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Fintech 31 Oct 2016

Is Drone-based banking part of the fintech future?

Which of these is most likely to happen in financial services?

  1. Self-insuring products?
  2. Drone-based banking?
  3. API banking platforms?

It’s the third, according to audiences at this year’s Money20/20 in Las Vegas, but all three were discussed by members of the BBVA family in panel sessions at this year’s event. The bank’s  Head of Open APIs Shamir Karkal, Managing Partner of Propel Venture Partners Jay Reinemann and Simple’s CEO Josh Reich each participated in a panel at the show.

Common to all three panels were packed auditoria – a reflection of the topics being discussed and the more than 10 000 delegates at the show – engaged audiences and some genuinely differentiated points of view.

Jay’s panel was made up of representatives from corporate and institutional venture capital funds discussing the Future of Fintech Investing – where the dollars are going to be travelling in future. Fellow panelist David Wieden from Khosla Ventures felt Real Estate – commercial and residential property – was a likely area. “It’s underhyped and lightly regulated,” he explained. Fresh from Propel’s investment in ‘insurtech’ business Hixme , Jay was very positive about the insurance market, and wondered if the future lay in intelligent products that could insure themselves. “Do people really have time to insure everything, or is the future about the car automatically renewing itself?”.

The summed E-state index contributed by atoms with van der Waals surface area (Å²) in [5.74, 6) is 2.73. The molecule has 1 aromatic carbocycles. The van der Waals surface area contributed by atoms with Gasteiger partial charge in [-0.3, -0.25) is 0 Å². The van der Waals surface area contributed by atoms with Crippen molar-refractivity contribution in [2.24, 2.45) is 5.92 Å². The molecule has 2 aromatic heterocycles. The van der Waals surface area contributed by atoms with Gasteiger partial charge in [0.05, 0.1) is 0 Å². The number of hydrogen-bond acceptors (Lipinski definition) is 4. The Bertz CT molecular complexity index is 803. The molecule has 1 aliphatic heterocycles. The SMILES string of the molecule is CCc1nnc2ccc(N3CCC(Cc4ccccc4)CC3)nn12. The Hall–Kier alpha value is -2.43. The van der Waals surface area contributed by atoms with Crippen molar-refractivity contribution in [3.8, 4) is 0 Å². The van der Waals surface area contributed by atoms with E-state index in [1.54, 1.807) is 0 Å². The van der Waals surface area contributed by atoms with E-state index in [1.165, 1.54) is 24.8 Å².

The panel also discussed whether fund structures made a difference in how those funds were allocated. Jay, who was previously Managing Director of BBVA Ventures, the bank’s corporate fund, and who worked with BBVA to set up Propel Venture Partners under a new structure, felt it did: “The fact that we are now putting our own money into the fund has introduced additional rigour into our decision-making process,” he said.

Simple’s Reich was on a panel with a representative of a traditional bank (ING) and a disruptor (Moven) to discuss the current state of Digital Banking. Drone-based banking was his pithy way of illustrating that technology for its’ own sake has very little utility. “Don’t confuse technology with innovation,” he stated.

In a short presentation as part of the panel, Reich shared the thinking behind the recent Shared Account launch, something that he said informs everything that they do. “Four ways of working with the customer in mind – Empathy, Curiosity, Craft and Efficiency.”

Unsurprisingly, given his role, Shamir’s panel was on Open APIs – software programmes from a company that plug into another business to allow that business to use that functionality, a good example being Facebook Connect. Shamir seemed to be in tune with the packed room when he pronounced that “with banks and the creation of API platforms, it’s a question of when, not if.” Karkal now has an API Platform in beta in the US and Spain, and new APIs available such as notifications – where details of customer bank transactions are plugged into 3rd party app.

At the end of the session, the moderator  asked delegates present if they thought that API Banking was here to stay – and the show of hands was overwhelming.

From the three panels with BBVA participation, the themes coming through appeared to be a shift in fintech investment towards B2B opportunities, the application of technology for the benefit of customers rather than for the sake of it and how APIs are going to become central to banking. We can see where drone-based banking and self-insuring products are at the next Money20/20 in Copenhagen in June.

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